Dishing up tasty tunes

By Jeff Petersen, The Observer July 31, 2013 10:42 am

The Homemade Jam Band formed in the spring of 2010. From left, are Mike Ragsdale, Laura Skovlin, Caleb Samples,  accordion player Lorraine Ragsdale, Ryya Fluit, Sandi Richerson and Larry Richerson. (Courtesy photo)
The Homemade Jam Band formed in the spring of 2010. From left, are Mike Ragsdale, Laura Skovlin, Caleb Samples, accordion player Lorraine Ragsdale, Ryya Fluit, Sandi Richerson and Larry Richerson. (Courtesy photo)

No, their most popular song is not called “Peanut Butter.” But Homemade Jam Band of Joseph does serve up tasty music. 

The Homemade Jam Band first formed in the spring of 2010. When Sandi and Larry Richerson, Sandi’s mom, Lorraine, and her husband, Mike Ragsdale, had moved to Joseph, they played music together often. Soon, they asked other musicians to join the fun. They teamed up with Laura Skovlin, Caleb Samples and Ryya Fluit.

Not much later, they made their debut as the band they are today. 

They continued practicing weekly. Soon they were playing at many other community events: farmers’ markets, local pubs, art events, old-time dances and street fairs. 

“Playing with Homemade Jam is immensely rewarding,” Sandi Richerson said. “With all the different instruments, different personalities and technical challenges we face with a seven-piece band, it seems that there are always new issues. But working through them together, working through a song together and finally producing that sound we’re striving for, is wonderful.”

In fall 2012, the band members decided to make their own CD. They contacted Bob Web, a sound and recording engineer in Enterprise, and began recording. The result, “First Batch,” was featured at a CD Release party at Josephy Center June 15.

The old-timey, familiar tunes have proven popular in Wallowa County and fit well with the rural lifestyle of the area. Homemade Jam’s diverse blend of instruments and vocals is brought to life in “First Batch.”

The band is unconventional. Sandi Richerson plays the autoharp, a 36-stringed instrument from the late 1800s, seldom seen in contemporary bands. In 1995, after taking a break from music for several years to pursue a career, she bought the autoharp and got hooked. The autoharp adds a rich, old-time folk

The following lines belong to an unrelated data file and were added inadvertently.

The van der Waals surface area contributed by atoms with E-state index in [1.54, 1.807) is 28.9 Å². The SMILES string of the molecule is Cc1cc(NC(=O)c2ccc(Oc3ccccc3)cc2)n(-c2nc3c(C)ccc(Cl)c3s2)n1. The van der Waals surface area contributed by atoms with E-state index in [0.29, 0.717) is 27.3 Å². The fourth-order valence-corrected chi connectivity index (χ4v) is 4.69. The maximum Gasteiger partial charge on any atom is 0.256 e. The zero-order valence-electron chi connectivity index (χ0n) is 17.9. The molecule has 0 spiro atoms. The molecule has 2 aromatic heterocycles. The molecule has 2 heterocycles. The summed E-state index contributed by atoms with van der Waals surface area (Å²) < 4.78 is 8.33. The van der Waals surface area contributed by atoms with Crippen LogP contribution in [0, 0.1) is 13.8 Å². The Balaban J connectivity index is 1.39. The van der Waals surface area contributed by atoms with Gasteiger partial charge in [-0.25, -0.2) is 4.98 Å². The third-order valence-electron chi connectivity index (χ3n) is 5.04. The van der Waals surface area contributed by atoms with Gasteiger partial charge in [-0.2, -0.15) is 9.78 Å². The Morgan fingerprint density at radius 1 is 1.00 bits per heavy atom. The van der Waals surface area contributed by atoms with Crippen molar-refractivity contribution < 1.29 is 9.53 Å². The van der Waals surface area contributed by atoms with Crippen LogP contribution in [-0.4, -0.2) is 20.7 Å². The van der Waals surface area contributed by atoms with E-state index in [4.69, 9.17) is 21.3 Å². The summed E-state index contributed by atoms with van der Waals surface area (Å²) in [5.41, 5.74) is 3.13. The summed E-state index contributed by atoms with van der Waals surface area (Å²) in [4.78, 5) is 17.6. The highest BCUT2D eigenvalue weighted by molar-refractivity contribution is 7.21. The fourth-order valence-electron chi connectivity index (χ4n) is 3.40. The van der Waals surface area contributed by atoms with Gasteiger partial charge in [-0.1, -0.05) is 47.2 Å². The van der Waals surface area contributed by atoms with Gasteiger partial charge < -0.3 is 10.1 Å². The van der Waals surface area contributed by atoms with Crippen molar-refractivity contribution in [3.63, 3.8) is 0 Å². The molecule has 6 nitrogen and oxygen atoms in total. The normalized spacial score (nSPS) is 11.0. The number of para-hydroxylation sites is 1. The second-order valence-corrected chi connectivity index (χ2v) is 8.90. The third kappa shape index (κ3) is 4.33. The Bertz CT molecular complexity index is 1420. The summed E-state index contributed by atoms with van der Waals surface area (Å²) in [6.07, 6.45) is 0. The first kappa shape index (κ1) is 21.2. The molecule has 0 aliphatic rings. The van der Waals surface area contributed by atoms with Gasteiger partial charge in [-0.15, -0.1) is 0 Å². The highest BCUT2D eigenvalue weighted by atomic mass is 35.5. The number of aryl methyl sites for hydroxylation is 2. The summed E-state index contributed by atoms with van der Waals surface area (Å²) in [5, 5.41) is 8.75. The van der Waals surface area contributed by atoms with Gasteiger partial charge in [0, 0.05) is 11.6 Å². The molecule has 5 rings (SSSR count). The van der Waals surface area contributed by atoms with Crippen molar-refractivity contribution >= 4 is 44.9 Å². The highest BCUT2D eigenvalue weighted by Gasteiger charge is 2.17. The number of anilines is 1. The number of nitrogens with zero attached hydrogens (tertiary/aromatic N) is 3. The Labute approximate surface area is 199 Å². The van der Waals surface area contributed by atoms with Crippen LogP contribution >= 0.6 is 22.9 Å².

sound to the complex blend of instruments. 

“Playing chords on the autoharp is easy, but learning to pick out melodies on it was a bit more challenging,” Sandi said. “With 36 strings, finding the right notes for a tune definitely took some practice. The autoharp has its limitations, too. There are only so many chord bars on an autoharp, so playing a song in a different key often requires switching to another autoharp with a completely different chord setup.”

Sandi started out playing the piano. Later, she added saxophone, clarinet and flute to her repertoire. As if that’s not enough, lately she has added the mandolin, fiddle and djembe drum to the instruments she is learning to play.

Larry Richerson, the rhythm guitar player, keeps the band on a steady track. Larry had no musical background when growing up. Still, after Sandi bought him a guitar, he soon realized playing would be a lot of fun.

Skovlin, the banjo player, grew up in La Grande, singing along with her mom playing folk songs on the guitar. In her 20s, Skovlin became hooked on folk and traditional music while attending old-time community dances. She soon bought her first resonator-back banjo at a yard sale, but wanted a more old-timey sound.

Her husband had a custom open-backed clawhammer-style banjo made for her. For the next 15 years, though, it mostly sat in the case, while she raised their children. 

Fast forward to two years ago, when she heard about a local event looking for folk musicians. She has been playing ever since.

Mike Ragsdale, the vocalist and lead guitar player, started playing the guitar when young and he has always loved to sing. Many of his family — his grandpa, uncles and dad — played in bands, so it was natural that Ragsdale had interest in playing the guitar. Ragsdale also played the trumpet in school and has tried his hand at the bass. But the guitar is his favorite.

Samples, a multi-talented musician, plays the fiddle, mandolin and bass on the CD. Samples also sings lead and harmony, and is a gifted songwriter. One of his songs, “Untouched Ground,” appears on the CD.

Samples began playing as a kid. He’d go to fiddle shows and contests almost every summer weekend. He comes from a musically talented family in Joseph, and with compulsive habits toward music brought much musical expertise to the band.

Fluit, Homemade Jam’s fiddle player, started playing about 12 years ago. Fluit loves playing for fun and wants to learn to play more instruments. She played with The Prairie Creek Girls for a few years and learns songs quickly.

Lorraine Ragsdale, Sandi’s mom and Homemade Jam’s accordion player, started playing the piano at 4 years old in 1937. Music was always a focal point of the family. Lorraine’s mother taught piano lessons, played the cello in the Walla Walla Symphony Orchestra and had a small orchestra of her own. Her dad played bass fiddle, and her sister played the violin and flute. 

In the late 1940s, Lorraine started playing the accordion, and later added bass fiddle. 

She has played with several bands, mostly Western, playing bass, accordion or piano, and even played in a Dixieland jazz band. Lorraine has sampled many other instruments, including the guitar and autoharp. The accordion, a complicated instrument, with its big, full sound, compliments the mix of stringed instruments and adds to Homemade Jam’s flavor.

“We are so fortunate to have a band with such dedicated people who are willing to come to practice every week and put the time and effort in to make it all work,” Sandi Richerson said. “We all have lives and it’s not always easy to give our time to the band, but it sure is fun and well worth it.”